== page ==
With the old adage everything old is new again, this certainly seems to be the case for phenomenon bone conduction. Once the darling of hearing aids, it began to show up in the consumer headphone market in the early 2000s. During this time, bone conduction headphones were marketed as safer for long-term hearing than their standard counterparts.
Since then, the technology has only really begun to make its presence known again over the last few years. In simple terms, bone conduction enables you to hear sound through the vibration of the bones of your face — usually the jaw bones and cheek bones. The sound waves are bypassing the outer and middle ear where the eardrum is located, and directly stimulating the inner ear which is our actual “hearing organ.”
See also: Seniors getting helping hand from wearables
As well as hearing aids and headphones, the technology has also been attributed to Beethoven’s ability to write music — even while hearing-impaired — through biting down on his composer’s wand that was touching the piano.
Here are a few of the devices that are embedding the technology into wearable devices:
If you’ve ever had a hankering to be James Bond, your dreams can now become a reality.
Innomdle Lab, the first company ever to officially spin off from Samsung Electronics have created Sgnl, a smart strap that enables users to engage in phone conversations simply by placing their finger to their ear. Whether attached to a classic watch or a smart watch, users can enable fingertip communication and a number of additional smart functions simply by replacing the watch strap. Additional smart functions include Call Reminders, Fitness Tracker and Smart Alert.
Sgnl’s key technology lies in its patented Body Conduction Unit (BCU), which is capable of transmitting vibrations through the body, which then can be converted to sound. Sgnl communicates with the user’s phone through Bluetooth, and when a voice signal is received, Sgnl will generate vibrations through its BCU.
These vibrations will be sent through the users’ hand to their fingertip. When users place their fingertip to their ear, the vibration echoes to create amplified sound within the closed space of their ear and they can speak through the microphone embedded in the Sgnl strap. Overall, very appealing.
Did you know you can now listen to music through your sunglasses? Well not just any sunglasses but a pair created by Zungle containing bone conduction. These sunglasses enable the wearer to listen to music and answer telephone calls as they can be paired with a smart phone through wireless Bluetooth and a noise-cancelling microphone that lets you make and answer calls. They are chargeable via a hidden USB port.
Zungle have received over $1.9 million in funding via Kickstarter, having asked for an initial $50,000.
Whilst not traditionally a general consumer product, bone conduction headsets are popular in military and police occupations. The headsets are configured to work with both analog and digital radios and can be adapted to work with push-to-talk awitches. They include Kevlar-woven cables for added durability, unique whisper capability, the ability to work under eyewer or gas masks and also the ability to clearly communicate in high noise environments.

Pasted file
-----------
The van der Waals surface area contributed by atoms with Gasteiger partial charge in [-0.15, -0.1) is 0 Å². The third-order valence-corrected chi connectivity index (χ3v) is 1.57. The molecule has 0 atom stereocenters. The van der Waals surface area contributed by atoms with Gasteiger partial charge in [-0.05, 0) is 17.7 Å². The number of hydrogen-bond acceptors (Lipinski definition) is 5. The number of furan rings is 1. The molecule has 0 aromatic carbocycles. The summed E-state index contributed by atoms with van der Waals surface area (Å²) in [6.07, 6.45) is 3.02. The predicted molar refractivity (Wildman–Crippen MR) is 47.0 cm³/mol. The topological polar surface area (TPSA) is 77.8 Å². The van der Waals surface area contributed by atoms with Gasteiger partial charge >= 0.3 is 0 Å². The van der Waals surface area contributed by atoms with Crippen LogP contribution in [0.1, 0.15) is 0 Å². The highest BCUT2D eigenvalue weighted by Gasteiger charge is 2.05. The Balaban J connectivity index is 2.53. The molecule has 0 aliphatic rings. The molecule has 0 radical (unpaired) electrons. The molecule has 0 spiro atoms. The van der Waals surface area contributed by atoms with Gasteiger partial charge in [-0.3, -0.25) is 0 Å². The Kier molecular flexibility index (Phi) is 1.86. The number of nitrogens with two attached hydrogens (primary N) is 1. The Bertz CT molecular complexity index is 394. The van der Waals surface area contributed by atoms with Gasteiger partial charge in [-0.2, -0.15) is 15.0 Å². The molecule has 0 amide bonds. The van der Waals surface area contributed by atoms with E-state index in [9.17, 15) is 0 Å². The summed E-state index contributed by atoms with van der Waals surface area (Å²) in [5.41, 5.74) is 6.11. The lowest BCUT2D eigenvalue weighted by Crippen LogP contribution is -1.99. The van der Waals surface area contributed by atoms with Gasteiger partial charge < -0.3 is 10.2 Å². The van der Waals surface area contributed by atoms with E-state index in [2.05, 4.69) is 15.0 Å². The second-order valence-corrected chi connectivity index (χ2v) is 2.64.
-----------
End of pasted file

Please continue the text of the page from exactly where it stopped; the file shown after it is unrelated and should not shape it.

Google Project Aura
The original Google Glass utilized bone conduction audio, meaning nothing needed to be placed inside the ear. This resulted in a more comfortable headset as well as great situational awareness through being still able to hear. Since Google Glass went rather quiet the division responsible, Project Aura whilst scarce in offering information is believed to be continuing their interest in bone conduction technology.
Marlin GPS Swim Meter
Marlen is a wearable device by Hong Kong based start-up Playtsens for swimmers. The wearable is attached to the user goggle strap at the back of the head and the second piece to the ear piece and it sends you voice feedback using a bone conduction headset, even when underwater. Your pace is reported to you as you swim with no disruption to your swim stroke.
In open water swims, your swim performance is captured with GPS. In the pool, motion sensors are used when there is no GPS reception. After your swim, you can connect Marlin to your phone with Bluetooth to review your data and update configurations.
It’ll be interesting to see how other wearables incorporate bone conduction. It would be easy to imagine some of these examples employed in traditionally noisy settings such as factories and warehouses. It’s also foreseeable that hearing devices and technology becomes more responsive and customizable as our rapidly aging popular sees a decrease in their hearing quality and clarity.
While previous generations may have been content to suffer from poor sound quality, our connected generations are more likely to look to technology to solve the problem.